Part 1.

Emphasis on Visual Cues in Scott Murphy’s “An Audiovisual Foreshadowing in Psycho“.

“We can grasp in effect something which, already in nature, appropriates the gaze to the function to which it may be put in the symbolic relation in man.” – Jacques Lacan (1977, p.105).

Scott Murphy’s “An Audiovisual Foreshadowing in Psycho” is already an interesting proposition in the context of its original source book. Found in “Terror Tracks: Music, Sound and Horror Cinema”, it directly follows another essay on the score to Psycho by James Wierzbicki: “Psycho-analysis”.  Read in order, Murphy’s arguments can’t help but feel trying in their attempt to distance themselves from Wierzbicki’s even though the probability of the works actually having any sort of reaction to each other is very unlikely.

The relationship between music and image, similarly to our other essay, is the main focus of this essay.  Though this reading is reliant on multiple viewings and analysis, it is also based on a relationship of unconscious prediction between the sound, music and image, hence “foreshadowing”.  This reading requires a far more extensive and detailed look at both Herrmann’s music and even a deeply analytical look at Saul Bass’ title sequence and its movement in conjunction with the music.

Murphy sets the scenario of the film up, building up a story of viewers queuing up to see the film for the first time: “In June 1960, throngs of moviegoers waited in line to see Alfred Hitchcock’s new film Psycho, the relatively low-budget “chiller-thriller” that would steer plenty of people away from their showers and plenty revenue into the studio’s coffers.” (2009, p.47).  It seems academics of all leanings wish deeply to have witnessed the film and music in its original, thrilling context.  On the other hand, this distance from the film’s initial shock does allow space for their, sometimes excessive, analysis.  The trajectories of Hitchcock’s story and the visuals of Saul Bass’ opening titles are analysed deeply but the context of the story with which they “foreshadow” is greatly assumed.

Murphy’s main argument is that Psycho‘s opening credits, and Herrmann’s score to accompany them, set the tone for the film meaning that the only possible occurrence that can really happen after them is something horrific.  This stance means that every chordal change, every slight movement of the title letters in Bass’ comes to signify a collaboration of foreshadowing, specifically the prediction of a disjointed personality: “But, of course, both title music and images are quite abstract in Psycho, and thus perfectly qualified to set a general dynamic tone of what is to follow, while leaving specific narrative details alone.” (2009, p.49).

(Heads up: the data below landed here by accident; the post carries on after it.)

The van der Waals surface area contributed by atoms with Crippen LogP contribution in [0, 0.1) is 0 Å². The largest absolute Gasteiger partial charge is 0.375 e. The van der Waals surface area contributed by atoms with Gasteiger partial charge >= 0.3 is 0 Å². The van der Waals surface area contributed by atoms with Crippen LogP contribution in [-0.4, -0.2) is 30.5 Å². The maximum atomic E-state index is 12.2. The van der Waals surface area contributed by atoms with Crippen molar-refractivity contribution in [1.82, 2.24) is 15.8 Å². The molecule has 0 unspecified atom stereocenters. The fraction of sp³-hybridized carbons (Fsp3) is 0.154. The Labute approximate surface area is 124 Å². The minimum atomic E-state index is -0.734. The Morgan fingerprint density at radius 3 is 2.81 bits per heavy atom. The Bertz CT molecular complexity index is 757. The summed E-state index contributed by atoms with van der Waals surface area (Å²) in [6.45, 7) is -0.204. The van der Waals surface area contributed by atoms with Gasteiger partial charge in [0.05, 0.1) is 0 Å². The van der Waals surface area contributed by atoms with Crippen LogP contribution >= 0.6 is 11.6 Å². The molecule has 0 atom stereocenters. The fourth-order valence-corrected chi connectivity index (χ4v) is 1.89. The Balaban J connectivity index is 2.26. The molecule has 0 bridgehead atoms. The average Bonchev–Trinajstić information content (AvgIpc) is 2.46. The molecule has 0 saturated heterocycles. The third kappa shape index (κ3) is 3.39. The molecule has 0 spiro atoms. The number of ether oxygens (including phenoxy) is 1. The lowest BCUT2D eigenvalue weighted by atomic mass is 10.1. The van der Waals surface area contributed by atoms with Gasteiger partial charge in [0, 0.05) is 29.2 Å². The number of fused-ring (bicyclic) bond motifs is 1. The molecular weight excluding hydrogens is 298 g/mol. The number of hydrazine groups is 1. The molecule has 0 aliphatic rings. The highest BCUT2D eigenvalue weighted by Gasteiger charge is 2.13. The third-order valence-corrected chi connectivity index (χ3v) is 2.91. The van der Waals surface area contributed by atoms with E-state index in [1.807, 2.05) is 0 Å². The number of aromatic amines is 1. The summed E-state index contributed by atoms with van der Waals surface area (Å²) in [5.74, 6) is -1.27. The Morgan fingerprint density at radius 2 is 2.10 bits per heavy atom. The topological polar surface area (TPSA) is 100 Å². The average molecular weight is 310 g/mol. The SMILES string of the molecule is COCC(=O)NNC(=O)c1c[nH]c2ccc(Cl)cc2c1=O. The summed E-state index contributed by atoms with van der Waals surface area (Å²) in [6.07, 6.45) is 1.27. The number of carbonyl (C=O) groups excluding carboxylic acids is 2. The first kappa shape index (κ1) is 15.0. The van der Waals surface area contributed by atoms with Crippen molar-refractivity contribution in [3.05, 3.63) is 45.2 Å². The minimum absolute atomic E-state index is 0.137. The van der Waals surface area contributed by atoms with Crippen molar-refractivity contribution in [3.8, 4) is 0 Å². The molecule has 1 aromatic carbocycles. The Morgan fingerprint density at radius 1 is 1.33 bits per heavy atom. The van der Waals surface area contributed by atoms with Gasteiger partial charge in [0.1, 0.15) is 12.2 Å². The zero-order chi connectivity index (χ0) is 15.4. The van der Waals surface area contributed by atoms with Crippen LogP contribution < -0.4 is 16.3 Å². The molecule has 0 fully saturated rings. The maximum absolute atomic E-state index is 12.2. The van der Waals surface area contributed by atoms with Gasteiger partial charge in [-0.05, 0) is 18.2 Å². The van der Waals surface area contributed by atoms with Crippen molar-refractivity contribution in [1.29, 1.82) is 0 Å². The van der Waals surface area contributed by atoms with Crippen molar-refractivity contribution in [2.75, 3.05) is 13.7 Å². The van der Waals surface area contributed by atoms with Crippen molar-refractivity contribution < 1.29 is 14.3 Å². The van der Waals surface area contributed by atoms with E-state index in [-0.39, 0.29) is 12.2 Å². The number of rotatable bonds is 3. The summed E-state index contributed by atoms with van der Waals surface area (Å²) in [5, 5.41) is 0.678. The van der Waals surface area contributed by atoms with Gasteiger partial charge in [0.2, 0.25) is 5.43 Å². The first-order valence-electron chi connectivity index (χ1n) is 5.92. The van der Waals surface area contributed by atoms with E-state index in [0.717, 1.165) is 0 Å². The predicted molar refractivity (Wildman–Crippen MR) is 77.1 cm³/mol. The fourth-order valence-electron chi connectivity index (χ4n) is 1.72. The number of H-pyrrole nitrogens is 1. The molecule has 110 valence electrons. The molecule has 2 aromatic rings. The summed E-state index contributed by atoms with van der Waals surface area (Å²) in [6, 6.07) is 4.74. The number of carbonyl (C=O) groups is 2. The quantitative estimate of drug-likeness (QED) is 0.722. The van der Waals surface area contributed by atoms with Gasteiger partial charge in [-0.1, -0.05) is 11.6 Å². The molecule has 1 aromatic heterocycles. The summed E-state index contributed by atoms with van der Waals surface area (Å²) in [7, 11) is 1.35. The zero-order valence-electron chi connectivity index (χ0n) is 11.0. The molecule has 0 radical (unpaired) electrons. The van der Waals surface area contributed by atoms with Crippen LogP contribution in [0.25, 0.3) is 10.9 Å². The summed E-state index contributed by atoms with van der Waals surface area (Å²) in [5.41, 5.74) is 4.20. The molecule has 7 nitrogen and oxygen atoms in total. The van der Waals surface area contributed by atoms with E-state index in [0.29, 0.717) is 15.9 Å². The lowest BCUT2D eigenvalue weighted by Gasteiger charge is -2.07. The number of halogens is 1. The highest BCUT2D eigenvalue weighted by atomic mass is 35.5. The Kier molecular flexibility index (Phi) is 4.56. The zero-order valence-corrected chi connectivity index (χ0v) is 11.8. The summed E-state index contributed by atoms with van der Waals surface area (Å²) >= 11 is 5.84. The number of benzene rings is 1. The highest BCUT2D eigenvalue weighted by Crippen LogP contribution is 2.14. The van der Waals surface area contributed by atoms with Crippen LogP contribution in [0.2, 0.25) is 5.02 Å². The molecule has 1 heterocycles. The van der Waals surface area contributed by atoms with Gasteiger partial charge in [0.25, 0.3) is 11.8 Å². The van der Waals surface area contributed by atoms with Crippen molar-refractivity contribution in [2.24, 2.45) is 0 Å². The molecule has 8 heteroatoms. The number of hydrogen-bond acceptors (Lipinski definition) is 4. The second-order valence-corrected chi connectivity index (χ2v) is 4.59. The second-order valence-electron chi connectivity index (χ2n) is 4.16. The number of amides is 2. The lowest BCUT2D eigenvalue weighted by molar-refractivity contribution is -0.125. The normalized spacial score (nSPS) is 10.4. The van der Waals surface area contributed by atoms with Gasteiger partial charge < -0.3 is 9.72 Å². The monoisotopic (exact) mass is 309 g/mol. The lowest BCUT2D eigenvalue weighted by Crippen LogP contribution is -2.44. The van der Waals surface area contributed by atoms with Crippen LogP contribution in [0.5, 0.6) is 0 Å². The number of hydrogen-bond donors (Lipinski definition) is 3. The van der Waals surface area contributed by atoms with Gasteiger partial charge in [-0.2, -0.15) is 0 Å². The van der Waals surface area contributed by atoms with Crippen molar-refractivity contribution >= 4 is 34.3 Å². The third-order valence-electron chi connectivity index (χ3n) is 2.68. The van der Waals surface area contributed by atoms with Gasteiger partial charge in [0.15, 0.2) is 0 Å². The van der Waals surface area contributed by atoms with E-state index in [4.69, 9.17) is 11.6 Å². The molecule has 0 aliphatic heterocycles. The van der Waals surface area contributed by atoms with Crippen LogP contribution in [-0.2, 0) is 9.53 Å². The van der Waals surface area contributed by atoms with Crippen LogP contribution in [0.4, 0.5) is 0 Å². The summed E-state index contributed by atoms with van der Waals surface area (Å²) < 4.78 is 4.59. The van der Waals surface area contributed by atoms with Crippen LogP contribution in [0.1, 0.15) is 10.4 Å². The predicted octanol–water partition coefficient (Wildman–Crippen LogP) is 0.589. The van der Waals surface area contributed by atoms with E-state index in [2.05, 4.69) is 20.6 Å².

This is where Murphy’s reading becomes somewhat convenient.  His musical analysis of the “Hitchcock chord” is extremely detailed and appropriate as it is linked to the movements of the letter “P” in Bass’ disjointed title sequence.  “The structure of the “Hitchcock chord” itself considerably augments the unsettling quality of the prelude.” (2009, p.50) is tied to the idea that “the transformations of the “Psycho chord” and the transformations of the word “psycho” share several structural features…” (2009, p.52) which he then goes on to argue detail.   Yet all of this detail seems to be based on one idea; that of foreshadowing the manipulated structure of Norman Bates’ emotional identity and psychotic state.  Murphy shows that the ties can indeed be read, showing how both the chord and the design transform and morph, yet it seems so detailed and outlandish that it can’t help but feel excessive.  Linking in David Cooper’s theory of audiovisual “isomorphism”, Murphy argues that he prefers to use “isomorphism as a means to an end, supporting an interpretation that both the musical and the visual contents of the titles foreshadow the climax of the film, where Norman’s psychological abnormalities are revealed.” (2009, p.53).

Murphy’s essay is therefore a perfect representation of modern analyses on Hitchcock.  It is detailed and well argued but verges on the point of ludicrous at times as the relationships it professes to have greater meaning, often had very little time during their very creation to be thought of in such academic terms. He feels the need to address this point, stating that he isn’t bothering to explore “inference of influence” (2009, p.53) but he can’t help but at least evoke it through his choice of emphasis.  It therefore feels far more of a personal reading than its in-depth musical analysis probably initially signifies to the reader.